by Derk Bil
reviewed on PC
Disciples III recently expanded in to Resurrection. It will see you walk many a mile in the shoes of Salaar and Amina, lead characters in the newly announced Undead Hordes faction. The events in the game take place right after Renaissance where - if you remember - a girl who later turned out to be an angel had fallen from the sky and was being chased by just about everybody and their mom. The game is advertised to offer 70 hours of gameplay. Having sped up combat and movement animations, you’ll complete the main campaign in half that time.
A standalone expansion, the game builds upon the rock solid gameplay and artwork of its predecessor. A lot of work has gone into creating the new character classes and ‘bestiary’ for the Undead Hordes and some of them are a joy to behold. The wyverns resemble the gargoyles of Renaissance quite a bit and the lich seems to be influenced by Warhammer 40k’s Necron race but that does not take away from the fact that the character art is nothing short of stunning. Salaar vaguely resembles a mummified Roman Legionnaire, Amina looks very much like a banshee, Vampires look the part and Lich Queens look absolutely haunting. And let me warn you: nothing prepares you for the summoned headless horseman which is easily my favorite in the game.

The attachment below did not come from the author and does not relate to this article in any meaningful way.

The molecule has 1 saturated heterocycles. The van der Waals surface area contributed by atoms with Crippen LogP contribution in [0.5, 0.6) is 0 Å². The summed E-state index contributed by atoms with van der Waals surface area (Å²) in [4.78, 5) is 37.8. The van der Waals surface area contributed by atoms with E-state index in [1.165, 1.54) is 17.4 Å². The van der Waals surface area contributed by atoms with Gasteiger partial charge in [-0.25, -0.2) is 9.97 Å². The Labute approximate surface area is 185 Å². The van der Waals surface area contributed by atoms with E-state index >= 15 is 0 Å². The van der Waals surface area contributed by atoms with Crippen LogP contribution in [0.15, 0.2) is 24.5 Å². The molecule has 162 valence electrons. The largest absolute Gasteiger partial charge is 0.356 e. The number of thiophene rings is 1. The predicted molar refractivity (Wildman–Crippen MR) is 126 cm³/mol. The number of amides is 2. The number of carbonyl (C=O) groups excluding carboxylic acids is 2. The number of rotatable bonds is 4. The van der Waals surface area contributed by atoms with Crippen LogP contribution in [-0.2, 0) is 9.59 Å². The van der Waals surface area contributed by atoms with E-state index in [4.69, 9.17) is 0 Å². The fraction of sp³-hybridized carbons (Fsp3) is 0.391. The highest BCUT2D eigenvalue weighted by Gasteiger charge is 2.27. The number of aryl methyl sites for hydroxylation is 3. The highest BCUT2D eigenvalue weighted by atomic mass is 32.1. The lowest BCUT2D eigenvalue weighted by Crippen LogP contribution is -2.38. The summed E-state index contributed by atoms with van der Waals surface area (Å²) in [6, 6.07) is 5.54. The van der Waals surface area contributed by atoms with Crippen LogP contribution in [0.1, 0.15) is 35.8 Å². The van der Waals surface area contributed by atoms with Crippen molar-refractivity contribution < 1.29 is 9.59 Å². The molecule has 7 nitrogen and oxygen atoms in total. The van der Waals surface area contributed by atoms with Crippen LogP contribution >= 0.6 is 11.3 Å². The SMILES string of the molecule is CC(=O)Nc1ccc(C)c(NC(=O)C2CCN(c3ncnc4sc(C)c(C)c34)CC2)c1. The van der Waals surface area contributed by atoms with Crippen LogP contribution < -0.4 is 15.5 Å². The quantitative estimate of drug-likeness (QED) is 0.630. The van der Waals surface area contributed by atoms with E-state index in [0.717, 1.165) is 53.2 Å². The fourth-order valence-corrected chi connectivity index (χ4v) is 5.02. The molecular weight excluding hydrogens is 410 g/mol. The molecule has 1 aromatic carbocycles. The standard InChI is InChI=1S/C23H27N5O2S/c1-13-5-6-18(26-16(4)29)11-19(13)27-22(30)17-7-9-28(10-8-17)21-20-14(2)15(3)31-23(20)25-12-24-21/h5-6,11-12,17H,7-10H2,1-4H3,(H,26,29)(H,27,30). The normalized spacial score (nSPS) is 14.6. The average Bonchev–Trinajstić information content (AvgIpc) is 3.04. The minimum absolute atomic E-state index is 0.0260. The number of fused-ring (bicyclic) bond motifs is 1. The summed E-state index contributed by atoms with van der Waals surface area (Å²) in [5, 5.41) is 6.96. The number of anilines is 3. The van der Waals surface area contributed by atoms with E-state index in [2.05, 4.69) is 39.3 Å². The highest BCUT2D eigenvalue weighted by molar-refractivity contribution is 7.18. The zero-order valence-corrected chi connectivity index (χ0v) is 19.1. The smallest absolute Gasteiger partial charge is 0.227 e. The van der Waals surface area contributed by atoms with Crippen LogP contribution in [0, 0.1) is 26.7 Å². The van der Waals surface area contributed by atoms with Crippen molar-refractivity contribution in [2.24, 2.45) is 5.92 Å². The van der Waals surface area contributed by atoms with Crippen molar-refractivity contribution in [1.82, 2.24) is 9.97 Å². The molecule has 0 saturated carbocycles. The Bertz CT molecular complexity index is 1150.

The advanced abilities of Amina and Salaar really spiced up the tried and true Disciples formula. Leveling up of your characters, even your foot soldiers, is important and satisfying. With each battle won, all surviving characters share equally in the experience and - when enough points are gathered - will automatically change into the next stage of development. The guild upgrades in your stronghold determine the direction in which your characters develop, allowing you to manipulate them into the role that you prefer them to have. Some classes aren’t particularly versatile but the Mage guild has enough options to develop your mages into something different for each and every time you play a map. Your lowly mage can either blossom into a Vampire, a Lich, Reaper or Nothingness (home of the Marilyn Manson look-alikes).
Commanders can put their experience towards primary stats like intelligence to bolster their magic abilities and endurance to boost health. The Mahjong-like skill tree lets you customize your characters further, offering upgrades that increase leadership (increasing team size) and enable you to raise fallen warriors and more. In order to get to the really good stuff, you will need to pick up a few mundane skills such as resistance to earth damage or faster movement on the battlefield first.
Seeing your commanders and creatures maxed out, however, is no easy feat. Even when revisiting crypts and dungeons numerous times, the last stages of development are difficult to reach. The chances are that the only times you will see the ultimate Lich or Vampire is when the AI pits them against you.
The good old gameplay of Disciples III is back.
The gameplay is buggy and the storyline fails to hold your attention.